Second, the pro-life student movement is exploding on campuses across the country and with it comes a renewed interest in pro-life apologetics, visual depictions of abortion, politics, debates, and training seminars. In 2004, a mere 60 students attended the annual Students for Life of America conference in Washington D.C. The 2011conference had over 1,800 attendees from 200 campuses. This student movement is, for the moment, overwhelmingly Catholic, but I’m hopeful evangelicals will step up. True, on one hand, you’ll look far and wide for a major evangelical conference that features pro-life apologetics in a workshop, let alone a keynote address. Nevertheless, leaders like Mark Driscoll, John Piper, Justin Taylor, Kevin DeYoung and Randy Alcorn are outspoken in their condemnations of abortion and perhaps under their influence a groundswell will follow. Here’s the bigger challenge: Evangelical student ministers must not only preach on abortion, they must also equip their people to engage the culture with a robust, but graciously communicated, case for life—a case that can compete in the marketplace of ideas. Thankfully, the pro-life student movement is beginning to do just that. Claremont political science professor Jon Sheilds writes that while pro-life students are making a persuasive case, their pro-abortion opponents are lazy and stagnant, preferring to silence their pro-life opponents rather than debate them. It isn’t working.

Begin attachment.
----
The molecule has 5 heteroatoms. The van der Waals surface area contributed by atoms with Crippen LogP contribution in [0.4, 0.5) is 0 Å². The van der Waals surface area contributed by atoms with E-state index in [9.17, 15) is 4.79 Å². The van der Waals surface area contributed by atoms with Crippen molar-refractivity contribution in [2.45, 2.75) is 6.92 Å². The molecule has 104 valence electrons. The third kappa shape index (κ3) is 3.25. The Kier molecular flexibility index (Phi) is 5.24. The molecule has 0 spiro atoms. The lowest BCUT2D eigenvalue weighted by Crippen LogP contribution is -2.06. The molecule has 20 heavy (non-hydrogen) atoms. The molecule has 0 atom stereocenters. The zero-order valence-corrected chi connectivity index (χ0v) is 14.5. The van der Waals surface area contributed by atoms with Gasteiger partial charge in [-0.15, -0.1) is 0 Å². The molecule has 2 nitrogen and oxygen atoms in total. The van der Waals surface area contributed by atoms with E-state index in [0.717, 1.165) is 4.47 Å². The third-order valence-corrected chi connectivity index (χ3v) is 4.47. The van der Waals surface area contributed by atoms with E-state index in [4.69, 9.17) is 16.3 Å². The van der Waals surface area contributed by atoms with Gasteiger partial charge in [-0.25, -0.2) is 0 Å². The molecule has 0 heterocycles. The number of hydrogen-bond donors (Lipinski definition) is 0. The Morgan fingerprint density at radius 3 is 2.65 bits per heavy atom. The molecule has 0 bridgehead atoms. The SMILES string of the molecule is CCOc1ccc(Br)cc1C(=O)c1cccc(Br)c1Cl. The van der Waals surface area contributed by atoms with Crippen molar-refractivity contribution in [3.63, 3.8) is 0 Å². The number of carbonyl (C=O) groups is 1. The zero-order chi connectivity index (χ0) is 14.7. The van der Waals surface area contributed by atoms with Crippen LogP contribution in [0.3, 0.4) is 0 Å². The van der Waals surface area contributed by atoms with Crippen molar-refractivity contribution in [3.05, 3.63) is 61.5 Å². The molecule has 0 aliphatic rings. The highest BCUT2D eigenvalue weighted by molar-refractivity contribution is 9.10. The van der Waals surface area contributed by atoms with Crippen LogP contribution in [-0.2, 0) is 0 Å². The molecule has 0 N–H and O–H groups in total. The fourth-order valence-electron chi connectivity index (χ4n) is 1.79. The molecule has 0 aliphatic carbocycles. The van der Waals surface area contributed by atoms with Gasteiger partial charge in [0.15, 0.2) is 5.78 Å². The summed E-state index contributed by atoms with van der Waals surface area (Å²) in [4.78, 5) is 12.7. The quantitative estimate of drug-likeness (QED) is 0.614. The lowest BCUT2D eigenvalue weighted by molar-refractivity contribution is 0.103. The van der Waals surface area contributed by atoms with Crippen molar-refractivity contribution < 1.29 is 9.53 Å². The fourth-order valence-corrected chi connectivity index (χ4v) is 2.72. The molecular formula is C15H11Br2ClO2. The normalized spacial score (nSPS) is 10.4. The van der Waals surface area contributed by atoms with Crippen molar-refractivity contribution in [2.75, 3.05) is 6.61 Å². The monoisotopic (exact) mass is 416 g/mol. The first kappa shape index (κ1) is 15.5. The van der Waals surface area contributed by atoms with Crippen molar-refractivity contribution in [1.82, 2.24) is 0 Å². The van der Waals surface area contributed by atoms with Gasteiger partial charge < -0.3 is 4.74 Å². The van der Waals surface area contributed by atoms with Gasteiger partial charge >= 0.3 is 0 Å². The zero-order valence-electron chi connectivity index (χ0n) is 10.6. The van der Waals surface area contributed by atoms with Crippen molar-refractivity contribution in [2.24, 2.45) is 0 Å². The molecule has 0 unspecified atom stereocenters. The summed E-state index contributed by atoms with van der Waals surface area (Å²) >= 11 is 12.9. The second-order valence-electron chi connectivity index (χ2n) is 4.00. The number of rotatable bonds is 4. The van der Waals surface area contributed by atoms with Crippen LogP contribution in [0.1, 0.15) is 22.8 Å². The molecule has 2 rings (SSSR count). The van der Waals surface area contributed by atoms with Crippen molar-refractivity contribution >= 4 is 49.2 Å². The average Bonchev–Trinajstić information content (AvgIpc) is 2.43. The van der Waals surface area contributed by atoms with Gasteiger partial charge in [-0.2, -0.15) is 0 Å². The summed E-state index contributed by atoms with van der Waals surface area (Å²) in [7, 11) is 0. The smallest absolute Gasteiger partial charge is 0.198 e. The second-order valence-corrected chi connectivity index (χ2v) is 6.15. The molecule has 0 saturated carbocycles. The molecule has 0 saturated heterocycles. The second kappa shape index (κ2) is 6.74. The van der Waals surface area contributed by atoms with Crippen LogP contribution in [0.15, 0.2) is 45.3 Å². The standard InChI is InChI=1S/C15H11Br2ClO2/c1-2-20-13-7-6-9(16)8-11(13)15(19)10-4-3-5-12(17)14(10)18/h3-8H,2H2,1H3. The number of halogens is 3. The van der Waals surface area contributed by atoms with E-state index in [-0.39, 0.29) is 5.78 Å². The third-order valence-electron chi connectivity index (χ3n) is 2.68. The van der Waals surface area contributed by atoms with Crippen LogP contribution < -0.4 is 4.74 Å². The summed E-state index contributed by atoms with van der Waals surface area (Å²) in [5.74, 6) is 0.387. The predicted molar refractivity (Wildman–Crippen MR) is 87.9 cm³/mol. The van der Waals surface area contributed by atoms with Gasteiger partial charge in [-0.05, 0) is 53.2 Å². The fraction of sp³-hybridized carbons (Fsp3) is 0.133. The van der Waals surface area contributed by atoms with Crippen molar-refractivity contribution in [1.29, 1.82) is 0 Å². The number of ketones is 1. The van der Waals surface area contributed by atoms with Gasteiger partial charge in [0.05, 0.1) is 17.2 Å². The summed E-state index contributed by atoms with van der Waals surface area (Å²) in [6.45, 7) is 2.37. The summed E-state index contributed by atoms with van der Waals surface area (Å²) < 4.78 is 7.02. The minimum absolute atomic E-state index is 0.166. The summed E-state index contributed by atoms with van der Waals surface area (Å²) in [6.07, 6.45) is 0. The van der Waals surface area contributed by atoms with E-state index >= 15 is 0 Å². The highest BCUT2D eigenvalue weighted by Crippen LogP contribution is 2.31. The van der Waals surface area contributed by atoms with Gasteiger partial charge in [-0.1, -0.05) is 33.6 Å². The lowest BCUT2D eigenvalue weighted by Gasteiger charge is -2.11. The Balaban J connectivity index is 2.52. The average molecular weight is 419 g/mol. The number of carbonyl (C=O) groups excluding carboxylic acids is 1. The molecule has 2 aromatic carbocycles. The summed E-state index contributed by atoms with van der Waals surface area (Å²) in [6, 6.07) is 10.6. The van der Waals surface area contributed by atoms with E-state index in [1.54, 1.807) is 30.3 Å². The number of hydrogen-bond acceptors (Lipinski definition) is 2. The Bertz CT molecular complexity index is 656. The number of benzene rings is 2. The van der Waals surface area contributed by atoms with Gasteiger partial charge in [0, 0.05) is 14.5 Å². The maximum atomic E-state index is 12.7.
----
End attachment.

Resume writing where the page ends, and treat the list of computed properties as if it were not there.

Third, a sizable number of Catholic scholars—including Pope Benedict—are drawing clear distinctions between contingent evils and intrinsic (absolute) ones. The former includes things like war and capital punishment that are not intrinsically wrong, but only contingently so—meaning they must be prudently considered and rationally justified. The latter, however, includes absolute wrongs like elective abortion that should never be tolerated. These scholars (see here and here) are clarifying for Catholic voters an important moral truth: We should never support a political party that promises to avoid contingent evils (like war) while it wholeheartedly promotes intrinsic ones (like abortion).